In recent years, the NBA offseason has routinely been dominated by bidding wars for superstars, and this year will be no different. Chris Paul and Dwight Howard will receive the majority of the news coverage, and with good reason. Adding one of those guys can turn a below average squad into a playoff contender, and the rumors that the two could potentially team up to form another Super Team have every major media outlets foaming at the mouth in anticipation of covering an event of that magnitude.
And while superstars are very important and in most cases essential pieces to a championship team, one or two players cannot carry a team. The most valuable signings in free agency are largely the ones that don’t get the media hype or the money the big-name stars do. Jerryd Bayless for Memphis, David West for Indiana, Chris Andersen for Miami, and Danny Green for San Antonio are some notable examples of recent low-profile free agent signings that have produced enough to help their teams play like the championship contenders they are today. So even though the teams that come away with Chris Paul and Dwight Howard will be deemed the winners of free agency, the ones that manage to pick up the players I highlight today may prove to be the the true winners come playoff time.
1. Will Bynum, PG
Being stuck behind Brandon Knight, Jose Calderon, and Rodney Stuckey didn’t do wonders for his stock, but Will Bynum has proven to be a solid point guard in the NBA. Last season he managed just under 10 points and 4 assists per game in 18.8 minutes per game, and he could do better with the right offense. He drives to the basket with authority despite being undersized, hitting 55% of his shots under the rim, and has proven to be a solid scoring threat overall. His ball movement needs work and he leaves a lot to be desired on defense, but Bynum could definitely come off the bench and provide a spark for a good team in an offensive rut.
2. J.J. Redick, SG
Even though he hasn’t materialized into the prolific scorer we saw coming out of Duke in 2006, J.J. Redick has developed a niche for himself as a pretty good shooter in the NBA. He won’t wow you with his defense and he has trouble creating his own shots, but an open Redick is something every NBA team should fear. Redick averaged 15 points per game last season despite having trouble adjusting in Milwaukee. He had a field goal percentage of .450% before being traded to the Bucks, which included a very respectable .390% behind the line. If a team is willing to give him a Danny Green-like role in their offense, Redick could turn into a very useful weapon for a team.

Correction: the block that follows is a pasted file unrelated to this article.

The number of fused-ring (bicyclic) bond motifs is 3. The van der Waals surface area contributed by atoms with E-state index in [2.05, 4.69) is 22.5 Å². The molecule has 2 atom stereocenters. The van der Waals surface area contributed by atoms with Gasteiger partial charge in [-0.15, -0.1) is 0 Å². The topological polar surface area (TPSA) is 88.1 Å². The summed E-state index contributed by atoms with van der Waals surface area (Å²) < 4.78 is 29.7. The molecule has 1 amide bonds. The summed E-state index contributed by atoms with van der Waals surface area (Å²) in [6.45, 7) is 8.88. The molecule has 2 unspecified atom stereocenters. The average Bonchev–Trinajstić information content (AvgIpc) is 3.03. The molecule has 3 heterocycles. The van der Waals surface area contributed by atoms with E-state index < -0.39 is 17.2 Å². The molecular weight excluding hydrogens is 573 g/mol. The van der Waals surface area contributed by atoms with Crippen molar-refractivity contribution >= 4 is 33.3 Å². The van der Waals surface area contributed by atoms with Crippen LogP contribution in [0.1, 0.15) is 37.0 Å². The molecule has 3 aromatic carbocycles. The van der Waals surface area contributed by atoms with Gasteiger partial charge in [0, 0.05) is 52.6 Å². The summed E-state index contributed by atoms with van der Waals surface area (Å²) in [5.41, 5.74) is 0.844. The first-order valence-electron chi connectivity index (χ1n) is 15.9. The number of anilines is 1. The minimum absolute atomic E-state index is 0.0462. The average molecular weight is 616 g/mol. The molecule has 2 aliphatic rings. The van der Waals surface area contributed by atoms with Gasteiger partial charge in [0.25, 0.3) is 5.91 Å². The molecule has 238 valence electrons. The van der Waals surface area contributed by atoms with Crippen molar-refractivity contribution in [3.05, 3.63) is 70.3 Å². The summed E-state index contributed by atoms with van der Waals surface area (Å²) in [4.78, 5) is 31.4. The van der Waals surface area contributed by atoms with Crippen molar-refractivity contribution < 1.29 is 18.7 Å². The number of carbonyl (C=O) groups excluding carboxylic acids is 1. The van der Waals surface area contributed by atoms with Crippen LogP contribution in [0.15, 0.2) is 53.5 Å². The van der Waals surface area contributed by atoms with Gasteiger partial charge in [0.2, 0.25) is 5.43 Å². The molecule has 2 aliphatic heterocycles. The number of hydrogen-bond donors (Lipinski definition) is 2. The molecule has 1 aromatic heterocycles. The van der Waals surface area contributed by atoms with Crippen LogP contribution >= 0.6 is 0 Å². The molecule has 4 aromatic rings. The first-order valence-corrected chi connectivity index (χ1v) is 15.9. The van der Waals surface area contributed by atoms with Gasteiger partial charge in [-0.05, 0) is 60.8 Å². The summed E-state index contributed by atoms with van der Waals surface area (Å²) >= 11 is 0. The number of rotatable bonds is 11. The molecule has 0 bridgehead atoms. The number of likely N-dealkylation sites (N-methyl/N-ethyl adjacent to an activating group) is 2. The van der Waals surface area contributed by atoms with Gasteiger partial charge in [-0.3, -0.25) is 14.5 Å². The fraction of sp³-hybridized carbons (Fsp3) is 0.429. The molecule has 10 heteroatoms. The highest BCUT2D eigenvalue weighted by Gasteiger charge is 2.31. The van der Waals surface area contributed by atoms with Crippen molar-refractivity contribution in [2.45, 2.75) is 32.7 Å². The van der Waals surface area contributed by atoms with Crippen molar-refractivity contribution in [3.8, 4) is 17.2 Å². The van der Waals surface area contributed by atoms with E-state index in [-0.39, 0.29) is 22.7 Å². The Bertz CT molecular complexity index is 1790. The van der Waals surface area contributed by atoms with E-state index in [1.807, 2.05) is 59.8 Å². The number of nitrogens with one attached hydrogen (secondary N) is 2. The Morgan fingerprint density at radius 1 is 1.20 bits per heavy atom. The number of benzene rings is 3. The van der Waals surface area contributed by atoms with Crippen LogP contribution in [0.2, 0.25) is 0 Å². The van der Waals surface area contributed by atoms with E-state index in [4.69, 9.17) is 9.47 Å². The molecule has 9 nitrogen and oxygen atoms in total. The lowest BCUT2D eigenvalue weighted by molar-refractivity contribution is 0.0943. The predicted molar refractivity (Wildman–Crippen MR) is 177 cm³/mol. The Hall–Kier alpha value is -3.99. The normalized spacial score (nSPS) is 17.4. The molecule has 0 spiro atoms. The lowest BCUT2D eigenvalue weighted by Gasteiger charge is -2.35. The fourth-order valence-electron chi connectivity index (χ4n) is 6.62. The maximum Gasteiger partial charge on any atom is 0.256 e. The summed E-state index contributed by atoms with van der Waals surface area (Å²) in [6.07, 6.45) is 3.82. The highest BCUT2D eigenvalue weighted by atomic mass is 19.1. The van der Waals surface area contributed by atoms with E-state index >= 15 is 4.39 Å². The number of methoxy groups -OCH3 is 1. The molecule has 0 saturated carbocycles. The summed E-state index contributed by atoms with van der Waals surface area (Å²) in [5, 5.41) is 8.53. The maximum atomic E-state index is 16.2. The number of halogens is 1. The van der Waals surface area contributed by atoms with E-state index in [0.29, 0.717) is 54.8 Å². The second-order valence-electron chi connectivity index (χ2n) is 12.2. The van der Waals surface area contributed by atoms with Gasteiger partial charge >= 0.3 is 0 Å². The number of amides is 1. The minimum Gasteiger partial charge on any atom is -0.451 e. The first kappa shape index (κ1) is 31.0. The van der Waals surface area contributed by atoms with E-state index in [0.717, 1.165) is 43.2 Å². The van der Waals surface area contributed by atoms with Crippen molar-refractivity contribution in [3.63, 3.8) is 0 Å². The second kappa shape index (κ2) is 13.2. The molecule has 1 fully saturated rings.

3. Dorell Wright, SF
Another scoring option being overlooked in this free agent crop is Dorell Wright. He had a bad season with the Sixers in 2012 after falling out of Doug Collins’ favor and at times being buried on the depth chart. Those who have followed Wright though know just how dangerous he can be. It wasn’t too long ago that he led the league in three-pointers with Golden State, and has proven he is dangerous when given consistent minutes. If a coach is willing to commit to Wright, he very well may return to form as one of the leagues most prolific three-point shooters.
4. Paul Millsap, PF
Paul Millsap is in my opinion one of the most underrated players in the NBA and will be the best signing that goes largely unnoticed this season. His numbers and measurables aren’t eye-popping and he is undersized for the position at 6-8, but Millsap is a hard worker that can bang the boards with the best of them. He has a complete offensive arsenal at his disposal after working on his outside shot last season and averaged about 15 points per game. He will never be the most talented guy on the court or the most flamboyant, but Paul Millsap is a guy every team should want to have on the floor and in their locker room.
5. Jermaine O’ Neal, C
The Suns training staff have to be cheating somehow. Whether it be cheat codes, magic, or the help of a reported German blood-spinning therapy called Reginokine, the Phoenix Suns have once again proven they can keep just about any player healthy. Jermaine O’ Neal came into this season with serious questions about whether he could handle another grueling NBA season. The grizzled center said he felt five years younger, and played like it too. Averaging 8 points and 5 rebounds in about 18 minutes per game, O’ Neal at times outplayed starter Marcin Gortat and proved that he still has a few years left as a productive member of a team. While there are concerns about whether he will have the same success if he leaves Phoenix, based on his production last season he would be a welcome addition to a good team in need of quality play at center.
By: Cody Milford- Pass the Pill Contributor